(Flickr Gerard Stolk creative commons)

Total is the main French Petroleum company, one of the six most important in the world and the company who has the biggest turnover in France. They are not known for their commitment in sustainable energies, but have been involved in some controversies abroad. They are involved in some legal actions and they were named responsible the Erika’s oil slick.
However, they do not really believe in shale gas for the future.
This is a translation of a french article, from the website Enerpresse:
“Total is primarily concerned with new sources of energy and we really wish to be involved with consideration of new developments,” said Total CEO Christophe de Margerie on 11th October. He went to explain that it was important to be able to give accurate messages and to be heard without being considered somehow “heretical” . Messages from the industry should serve three goals: security of provision; competitiveness; and respect for the environment. Security of provision must take into consideration the place that fossel fuel energy will in 15 years supply 76% of global energy demand, against 81% today. “Even with more gas supplies, petroleum will not be replaced.”
Today, it is no longer a question of “peak oil” but of access to new resources and capabilities. “This is one of the best messages we can give to young people and this sector has an absolutely extraordinary future”. Mr de Margerie went on to say that at present, there is no tolerance for non-mainstream views. He emphasised the importance of showing that energy sources are necessary and complementary and said that he was refusing “to enter a fight about what is the best energy.” “Let us accept the development of other kinds of technologies”, he said. “It is not a battle”.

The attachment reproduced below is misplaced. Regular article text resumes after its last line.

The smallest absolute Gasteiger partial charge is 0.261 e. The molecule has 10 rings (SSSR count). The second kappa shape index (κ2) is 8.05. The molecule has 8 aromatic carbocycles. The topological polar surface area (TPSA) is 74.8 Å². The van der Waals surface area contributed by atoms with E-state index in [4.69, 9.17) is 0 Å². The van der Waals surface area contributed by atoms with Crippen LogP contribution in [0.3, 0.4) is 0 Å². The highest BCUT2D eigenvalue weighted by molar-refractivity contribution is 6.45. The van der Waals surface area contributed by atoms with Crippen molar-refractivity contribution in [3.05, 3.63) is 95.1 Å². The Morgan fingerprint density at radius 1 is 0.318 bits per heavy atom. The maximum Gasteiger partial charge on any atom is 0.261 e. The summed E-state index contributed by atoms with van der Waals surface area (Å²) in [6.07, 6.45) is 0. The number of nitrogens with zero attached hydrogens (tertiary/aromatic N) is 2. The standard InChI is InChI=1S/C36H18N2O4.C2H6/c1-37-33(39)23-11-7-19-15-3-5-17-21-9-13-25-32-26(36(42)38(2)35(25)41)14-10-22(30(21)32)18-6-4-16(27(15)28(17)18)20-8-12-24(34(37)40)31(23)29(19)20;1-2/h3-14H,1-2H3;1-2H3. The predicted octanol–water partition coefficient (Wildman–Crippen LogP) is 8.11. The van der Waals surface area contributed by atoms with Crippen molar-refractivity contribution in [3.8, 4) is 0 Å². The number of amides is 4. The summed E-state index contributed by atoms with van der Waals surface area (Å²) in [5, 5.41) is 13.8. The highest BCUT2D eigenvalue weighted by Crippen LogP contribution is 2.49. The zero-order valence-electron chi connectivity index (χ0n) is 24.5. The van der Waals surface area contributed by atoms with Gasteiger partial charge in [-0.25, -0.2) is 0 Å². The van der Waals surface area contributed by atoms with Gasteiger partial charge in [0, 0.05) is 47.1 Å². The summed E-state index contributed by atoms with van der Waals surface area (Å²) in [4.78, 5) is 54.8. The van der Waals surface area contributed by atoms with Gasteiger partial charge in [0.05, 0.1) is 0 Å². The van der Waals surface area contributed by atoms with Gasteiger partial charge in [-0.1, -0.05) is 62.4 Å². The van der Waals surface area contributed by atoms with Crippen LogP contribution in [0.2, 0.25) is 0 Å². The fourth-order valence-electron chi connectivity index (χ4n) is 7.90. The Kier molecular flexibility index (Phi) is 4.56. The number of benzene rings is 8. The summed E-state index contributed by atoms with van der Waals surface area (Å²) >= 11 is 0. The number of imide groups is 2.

Secondly, in the debate, the petroleum field and industry must be recognised as being remarkable globally,said Total’s boss. The third message involves unconventional hydrocarbons. “These will change the deals, especially geopolitically”.According to current estimates of the company, 50% of future gas resources will come from unconventional gas, the proportion being 30% for petrol. American people themselves are not conscious of the revolution in progress, he said, restricting their ambitions to becoming self-sufficient and independent from the Middle-East. Will the United States be always, in this context, as interested in remaining policemenof the region, he asked?
 Finally, the fourth message, “ which is not acceptable at all”, he said, is that Total, unlike its counterparts, will not give up downstream processes to devote attention only to exploration and production activities.
However, Christophe de Margerie’s most important message to his peers was : “We have to change. We can get better.  We have to express ourselves, to engage in dialogue”. Commenting on shale gas in France, he said that no way would Total be “the spearhead of a little stupid venture”. Each time the company speaks on this subject, the debate grows acrimonious, he notices. “We do not ask for anything, it is up to the responsible political and governmental authorities” to know what to do. He mentioned one regret, that during the ‘Grenelle III’  environment conference*, “Even the possibility of finding out whether France has shale gas was not permitted!”
But France is not the only country in which to pursue shale gas (Christophe de Margerie mentioned China, and said, in answer to questions, that Total will pursue its work in Poland despite dry wells) and shale gas is not the only source, referring to offshore conventional sources.
*Grenelle I and II were big meetings between political and environment actors in 2007 and 2010, during the Sarkozy’s regime, after which some measures were adopted. What Christophe de Margerie calls “Grenelle III” was the Environment conference held last September, under the new president François Hollande.